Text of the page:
Paulo Freire


Brazilian Educator and Theorist of Critical Pedagogy

Author Quotes

For them, having more is an inalienable right.

I cannot be a teacher without exposing who I am.

A fact which is not denied but whose truths are rationalized loses its objective base. It ceases to be concrete and becomes a myth created in defense of the class of the perceiver.

Critical perception cannot be imposed.

For us, to learn is to construct, to reconstruct, to observe with a view to changing?none of which can be done without being open to risk, to the adventure of the spirit.

I feel it is necessary to overcome the false separation between serious teaching and the expression of feeling.

A real humanist can be identified more by his trust in the people, which engages him in their struggle.

Critical reflection on practice is a requirement of the relationship between theory and practice. Otherwise theory becomes simply "blah, blah, blah," and practice, pure activism.

Founding itself upon love, humility, and faith, dialogue becomes a horizontal relationship of which mutual trust between the dialoguers is a logical consequence.

I interpret the revolutionary process as dialogical cultural action which is prolonged in 'cultural revolution' once power is taken. In both stages a serious and profound effort at conscience--by means of which the people, through a true praxis, leave behind the status of objects to assume the status of historical Subjects--is necessary.

Almost never do they realize that they, too, 'know things' they have learned in their relations with the world.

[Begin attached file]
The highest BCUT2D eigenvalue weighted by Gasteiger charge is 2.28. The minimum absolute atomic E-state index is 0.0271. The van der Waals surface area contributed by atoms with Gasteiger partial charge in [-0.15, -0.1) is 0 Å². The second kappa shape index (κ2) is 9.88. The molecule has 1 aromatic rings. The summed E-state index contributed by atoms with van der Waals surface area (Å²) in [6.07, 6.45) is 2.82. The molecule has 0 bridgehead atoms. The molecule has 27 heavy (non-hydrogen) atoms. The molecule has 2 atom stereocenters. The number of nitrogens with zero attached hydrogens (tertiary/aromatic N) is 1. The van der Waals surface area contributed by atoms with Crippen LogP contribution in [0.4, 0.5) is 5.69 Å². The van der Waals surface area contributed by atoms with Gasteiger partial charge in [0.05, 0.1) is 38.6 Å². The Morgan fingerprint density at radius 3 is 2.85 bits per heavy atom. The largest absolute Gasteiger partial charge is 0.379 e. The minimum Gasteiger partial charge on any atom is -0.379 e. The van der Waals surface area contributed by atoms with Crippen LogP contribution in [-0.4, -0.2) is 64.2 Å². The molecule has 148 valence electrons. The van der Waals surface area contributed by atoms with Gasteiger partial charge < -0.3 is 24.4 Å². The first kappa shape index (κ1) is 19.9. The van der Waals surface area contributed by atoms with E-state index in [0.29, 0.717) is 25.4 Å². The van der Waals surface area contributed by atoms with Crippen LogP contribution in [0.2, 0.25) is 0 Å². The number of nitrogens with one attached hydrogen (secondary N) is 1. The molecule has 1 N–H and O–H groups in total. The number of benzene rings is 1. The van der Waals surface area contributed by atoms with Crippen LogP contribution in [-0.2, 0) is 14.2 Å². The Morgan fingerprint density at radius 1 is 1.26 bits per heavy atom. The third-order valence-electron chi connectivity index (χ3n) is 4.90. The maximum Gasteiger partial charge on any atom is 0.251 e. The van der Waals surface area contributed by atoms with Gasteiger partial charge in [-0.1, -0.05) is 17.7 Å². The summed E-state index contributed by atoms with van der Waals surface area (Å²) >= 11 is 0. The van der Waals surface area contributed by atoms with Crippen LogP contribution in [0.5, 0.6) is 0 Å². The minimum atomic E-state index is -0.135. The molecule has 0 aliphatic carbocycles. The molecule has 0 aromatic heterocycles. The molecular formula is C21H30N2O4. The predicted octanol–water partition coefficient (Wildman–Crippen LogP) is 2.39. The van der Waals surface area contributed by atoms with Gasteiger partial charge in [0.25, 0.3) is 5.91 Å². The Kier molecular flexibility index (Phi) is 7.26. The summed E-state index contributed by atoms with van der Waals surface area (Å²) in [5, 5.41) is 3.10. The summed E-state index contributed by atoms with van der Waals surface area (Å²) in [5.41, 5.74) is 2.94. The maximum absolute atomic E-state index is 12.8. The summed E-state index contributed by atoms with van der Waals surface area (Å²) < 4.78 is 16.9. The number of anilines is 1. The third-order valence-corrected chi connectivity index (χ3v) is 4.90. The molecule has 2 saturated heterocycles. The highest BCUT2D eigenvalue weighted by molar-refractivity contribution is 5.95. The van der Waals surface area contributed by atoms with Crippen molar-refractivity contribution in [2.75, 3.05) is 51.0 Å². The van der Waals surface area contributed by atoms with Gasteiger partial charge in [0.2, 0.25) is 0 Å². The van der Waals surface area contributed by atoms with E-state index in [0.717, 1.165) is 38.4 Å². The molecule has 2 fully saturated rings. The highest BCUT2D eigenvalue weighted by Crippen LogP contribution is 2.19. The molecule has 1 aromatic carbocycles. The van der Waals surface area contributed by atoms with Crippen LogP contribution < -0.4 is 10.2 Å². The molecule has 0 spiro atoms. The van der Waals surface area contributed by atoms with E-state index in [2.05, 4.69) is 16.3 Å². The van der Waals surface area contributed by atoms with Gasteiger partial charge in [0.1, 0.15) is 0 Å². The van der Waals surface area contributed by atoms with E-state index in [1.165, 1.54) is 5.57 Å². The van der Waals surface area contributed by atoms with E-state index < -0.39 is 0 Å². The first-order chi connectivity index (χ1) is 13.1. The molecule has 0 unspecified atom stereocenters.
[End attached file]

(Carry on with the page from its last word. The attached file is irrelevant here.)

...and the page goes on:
Curiosity as restless questioning, as movement toward the revelation of something hidden, as a question verbalized or not, as search for clarity, as a moment of attention, suggestion, and vigilance, constitutes an integral part of the phenomenon of being alive. There could be no creativity without the curiosity that moves us and sets us patiently impatient before a world that we did not make, to add to it something of our own making.

Freedom is not the absence of limits. What I have sought always is to live the tension, the contradiction, between authority and freedom so as to maintain respect for both.

Although the teachers or the students are not the same, the person in charge of education is being formed or re-formed as he/she teaches, and the person who is being taught forms him/herself in the process?There is, in fact, no teaching without learning.

Dialogue cannot exist without humility.

Hope is a natural, possible, and necessary impetus in the context of our unfinishedness.

As a strictly human experience, I could never treat education as something cold, mental, merely technical, and without soul, where feelings, sensibility, desires, and dreams had no place, as if repressed by some kind of reactionary dictatorship. In addition, I never saw educative practice as an experience that could be considered valid if it lacked rigor and intellectual discipline.

Dialogue cannot exist, however, in the absence of a profound love for the world and its people.

Hope is not just a question of grit or courage. It's an ontological dimension of our human condition.

As long as they live in the duality in which to be is to be like, and to be like is to be like the oppressor, this contribution is impossible.

Discovering himself to be an oppressor may cause considerable anguish, but it does not necessarily lead to solidarity with the oppressed.

How can I be an educator if I do not develop in myself a caring and loving attitude toward the student, which is indispensable on the part of one who is committed to teaching and to the education process itself.

As the oppressor minority subordinates and dominates the majority, it must divide it and keep it divided in order to remain in power.

Education as the exercise of domination stimulates the credulity of students, with the ideological intent (often not perceived by educators) of indoctrinating them to adapt to the world of oppression.

How can the oppressed, as divided unauthentic beings, participate in the pedagogy of their liberation?

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Brazilian Educator and Theorist of Critical Pedagogy